Wednesday, December 17, 2014

Tristram Shandy

The Life and Opinions of Tristram Shandy, Gentleman, by Laurence Sterne

This is my final book for Adam's TBR Pile Challenge, woot!  I'd been looking forward to it for some time.  I've meant to read this since I read A Sentimental Journey in college, and the TA (who was a friend of mine too, and really cool) told us a bit about the bizarre book that is Tristram Shandy.  There's a black page, a marble page, a blank page.  There are doodles.  And there are diversions and digressions upon digressions, yea verily unto the nth degree.  What there isn't, is very much about the life of Tristram Shandy, gentleman.

We begin with his conception, and it takes fully half the book to get young master Tristram born.  Only four things, all unfortunate, happen to little Tristram and after that, never again does he appear in his own autobiography.  Too many interesting incidents, stories, interruptions, and histories get in the way!  There's always a new rabbit trail to follow.  Even the characters in the book can't tell a story straight; it takes them several tries to get started and we never do hear the promised tale, but something completely other.

The actual main people of the novel are Tristram Shandy's father, and the father's brother Toby who has lived with Mr. Shandy's family ever since he received his terrible wound--which is now probably long healed, but who can say.  The two brothers talk and argue and have lots of little domestic upsets.  Toby is obsessed with the science of fortification and spends all this time thinking about sieges, and there is a friendly widow, and naturally there are lots and lots of bawdy jokes and innuendoes.

It's a completely 18th century novel, and it's also very very modern.  If it weren't for the Georgian language, you'd think it was written in about 1962.

I knew that it was a digressive novel that never really gets anywhere, so I wasn't expecting it to have a plot as such.  That helped.  I quite enjoyed much of it.  But it's a good 600 pages long and about 150 before the end, I kind of ran out of steam.  It took me a while to get going again and mostly I just wanted to finish already.  But I feel very accomplished!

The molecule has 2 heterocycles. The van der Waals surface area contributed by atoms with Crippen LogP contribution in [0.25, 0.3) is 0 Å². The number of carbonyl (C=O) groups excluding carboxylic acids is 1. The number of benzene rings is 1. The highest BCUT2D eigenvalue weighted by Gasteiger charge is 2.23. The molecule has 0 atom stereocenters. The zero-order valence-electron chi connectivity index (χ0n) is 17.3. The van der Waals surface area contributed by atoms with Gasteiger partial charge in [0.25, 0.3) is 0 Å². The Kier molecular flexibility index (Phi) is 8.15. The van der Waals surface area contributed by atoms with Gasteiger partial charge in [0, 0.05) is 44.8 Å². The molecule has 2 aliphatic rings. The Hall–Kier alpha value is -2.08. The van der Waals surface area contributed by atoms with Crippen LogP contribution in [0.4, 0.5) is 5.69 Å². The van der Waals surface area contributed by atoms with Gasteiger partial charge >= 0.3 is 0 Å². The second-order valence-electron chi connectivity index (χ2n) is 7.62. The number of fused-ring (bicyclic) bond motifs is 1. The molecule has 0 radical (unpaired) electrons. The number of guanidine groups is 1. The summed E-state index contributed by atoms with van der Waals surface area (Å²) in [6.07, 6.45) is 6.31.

5 comments:

Lory said...

I found this completely torturous when I had to read it for 18th century fiction class in college. I should try again and see if I still feel the same way! Congrats for making it through.

Amateur Reader (Tom) said...

All time favorite. I wish Sterne had lived longer and that there were four more volumes.

I should write about Sterne someday. That would be close to pure fun.

Jean said...

Try it sometime, Lory, but do not be surprised if it's still torturous. :)

Tom, do it! I am not surprised that this is a favorite of yours. Sterne and Pynchon are secret twins. I've been sitting here ordering a couple of Pynchon titles for work, in fact. Turns out there's a movie now. A movie of a Pynchon novel--that ought to be something to see.

Jenny @ Reading the End said...

I love Tristram Shandy, but I do have to read it in segments. It does get to be a bit much when you read it all in one go.

Joseph said...

I can relate. I just wanted to be done with it...but I felt a sense of accomplishment when I did. http://100greatestnovelsofalltimequest.blogspot.com/2017/07/tristram-shandy-by-laurence-sterne-84.html